Helpful signs onthe road to literacy
IN FLIGHT LEVEL 1 Ages 7-9 Readers complete set (1x12 including 3 abridged titles) Pounds 26.90 LEVEL 2 Ages 8-l0 Readers Complete Set (lx8 titles) Pounds 20 Teacher's notes and copymasters Level 1 and 2 Pounds 13.50 each Workbook pack levels 1 and 2 Pounds 5.95 each Nelson
Margaret Mallet unwraps two new reading packs.
Teachers of slower readers will be pleased to find Wellington Square Extra! These 24 non-fiction books in magazine format are intended for older primary and younger secondary pupils who need an accessible text but mature content.
The principle behind their design is important: material for less forward readers need not look like a traditional special needs package. It is far better that they appeal to a wide range - which these do. Indeed, I learned a lot myself by skimming through them. They bring children who have experienced some difficulties on the road to literacy right into the reading community.
This is achieved in two ways: through varied themes - topics in Set 4 include Castles, Boats and Canals, Asia, The Duke of Wellington, Flight and The Olympics - and through the magazine format which will be familiar to most pupils.
The magazine design is reinforced by a contents list, headlines, subheadings and bibliography. Illustrations are varied, well-labelled and include photographs, tables, drawings and time lines.
The writing is lively and much less formal than conventional textbook writing - it is as accessible as much that is on offer at the newsagents. The peppering of the text with exclamation marks is only a tiny quibble.
Particular books could support lessons across the curriculum. Publishing and TV and Radio from Set 2 could resource English work - and the books could be examined from the point of view of how different texts work. Above all, they are good browsing material particularly, but not exclusively, for young learners who need a boost to their reading image.
In Flight is a new junior course for teaching reading skills to the full ability range and, like its competitors, provides structured support for reading across the curriculum. The books are divided into two sets - rather confusingly described as "levels" - with the text in level two slightly more challenging and complex than in level one. They contain short novels, short stories, non-fiction, poetry and plays and support materials. Themes underpinning the genres at both "levels" are Environment, Mystery, Adventure, Hobbies and Interests, and Fantasy.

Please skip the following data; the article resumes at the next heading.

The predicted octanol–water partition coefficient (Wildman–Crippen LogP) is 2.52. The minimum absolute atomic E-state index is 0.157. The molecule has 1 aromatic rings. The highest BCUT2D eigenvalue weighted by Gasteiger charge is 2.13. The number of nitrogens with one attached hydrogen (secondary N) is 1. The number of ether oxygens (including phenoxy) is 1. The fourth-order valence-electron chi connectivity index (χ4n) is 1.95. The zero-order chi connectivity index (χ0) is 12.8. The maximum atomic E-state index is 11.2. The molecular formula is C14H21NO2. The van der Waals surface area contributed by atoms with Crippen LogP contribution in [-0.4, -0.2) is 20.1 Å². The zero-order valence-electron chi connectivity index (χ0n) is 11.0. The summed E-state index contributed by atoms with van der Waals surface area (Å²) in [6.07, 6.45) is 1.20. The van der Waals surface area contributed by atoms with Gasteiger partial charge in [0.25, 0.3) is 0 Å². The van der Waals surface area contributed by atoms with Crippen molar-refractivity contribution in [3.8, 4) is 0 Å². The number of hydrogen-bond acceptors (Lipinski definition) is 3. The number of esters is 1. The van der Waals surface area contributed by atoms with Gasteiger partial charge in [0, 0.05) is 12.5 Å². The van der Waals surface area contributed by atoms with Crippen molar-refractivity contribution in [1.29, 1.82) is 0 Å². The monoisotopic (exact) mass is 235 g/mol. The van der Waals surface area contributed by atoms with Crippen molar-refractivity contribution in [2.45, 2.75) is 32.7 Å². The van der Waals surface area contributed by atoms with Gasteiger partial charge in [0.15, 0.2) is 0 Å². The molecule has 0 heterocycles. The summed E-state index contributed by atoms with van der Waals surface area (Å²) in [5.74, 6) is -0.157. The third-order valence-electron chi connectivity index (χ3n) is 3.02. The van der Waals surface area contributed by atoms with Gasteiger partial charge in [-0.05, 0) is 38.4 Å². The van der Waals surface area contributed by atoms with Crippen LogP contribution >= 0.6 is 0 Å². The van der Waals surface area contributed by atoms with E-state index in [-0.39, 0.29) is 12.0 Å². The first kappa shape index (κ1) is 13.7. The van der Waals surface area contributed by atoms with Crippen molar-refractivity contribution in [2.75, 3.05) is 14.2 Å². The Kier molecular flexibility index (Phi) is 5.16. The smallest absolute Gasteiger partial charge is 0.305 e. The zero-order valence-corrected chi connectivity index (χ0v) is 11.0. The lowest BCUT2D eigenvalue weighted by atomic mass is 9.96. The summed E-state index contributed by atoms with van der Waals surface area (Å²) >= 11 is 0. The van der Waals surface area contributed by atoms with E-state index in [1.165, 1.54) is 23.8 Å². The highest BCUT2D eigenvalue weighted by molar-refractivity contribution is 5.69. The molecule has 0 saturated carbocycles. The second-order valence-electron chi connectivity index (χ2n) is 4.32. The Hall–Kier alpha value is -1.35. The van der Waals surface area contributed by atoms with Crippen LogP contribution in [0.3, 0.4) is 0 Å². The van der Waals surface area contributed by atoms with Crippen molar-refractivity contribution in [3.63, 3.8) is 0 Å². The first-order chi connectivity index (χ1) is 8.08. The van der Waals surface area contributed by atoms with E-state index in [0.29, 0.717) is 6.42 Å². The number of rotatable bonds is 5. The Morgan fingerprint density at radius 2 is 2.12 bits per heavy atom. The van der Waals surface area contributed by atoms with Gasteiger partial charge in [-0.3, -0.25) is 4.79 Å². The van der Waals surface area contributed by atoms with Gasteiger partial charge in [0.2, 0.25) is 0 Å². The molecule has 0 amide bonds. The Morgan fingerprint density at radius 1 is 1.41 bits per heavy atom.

The teacher's notes are full and clear, and include advice about the different approaches to reading - teacher reading aloud, guided and independent reading, possibly using theworkbooks and copy masters.
When I approach new reading resources I ask three main questions. First, are the materials of good quality? Second, do they provide a useful framework for teachers' own reading programmes while allowing them to select from different sources? Third, does the new package add something new to what is already available?
In answer to my first question, I particularly like the I am the Song poetry book which contains an exciting range of poems, all beautifully illustrated. Our Gang: Letters from Pakistan is partly written in letter form, and there are entertaining non-fiction books about thinking by Ted Wragg.
On the second question, since this new course offers a core of reading materials of different kinds and of varying complexity from the early junior stage onwards, it can be used alongside other books and resources.
It offers continuity and progression, but it needs to be supplemented and enriched by teachers so that they feel in control of it. As professionals, they already know a great deal about texts for children. Perhaps this should be made more explicit in the publicity materials.
Third, is there something distinctive here? I have not seen the notion ofdifferentiation realised in quite the way in any other materials. There are simplified versions of the same texts, for example, Footprints in the Snow in Readers Complete Set, level 2, is in both story form with chapters, and in a cartoon format for young readers moving along at a slower pace than their contemporaries.
This means that all the pupils can be enjoying the same story and participating in related writing, talking and drama tasks the teacher might be providing. This is likely to help make the children all feel part of a community of young readers.
Margaret Mallett is a lecturer at Goldsmiths' College, London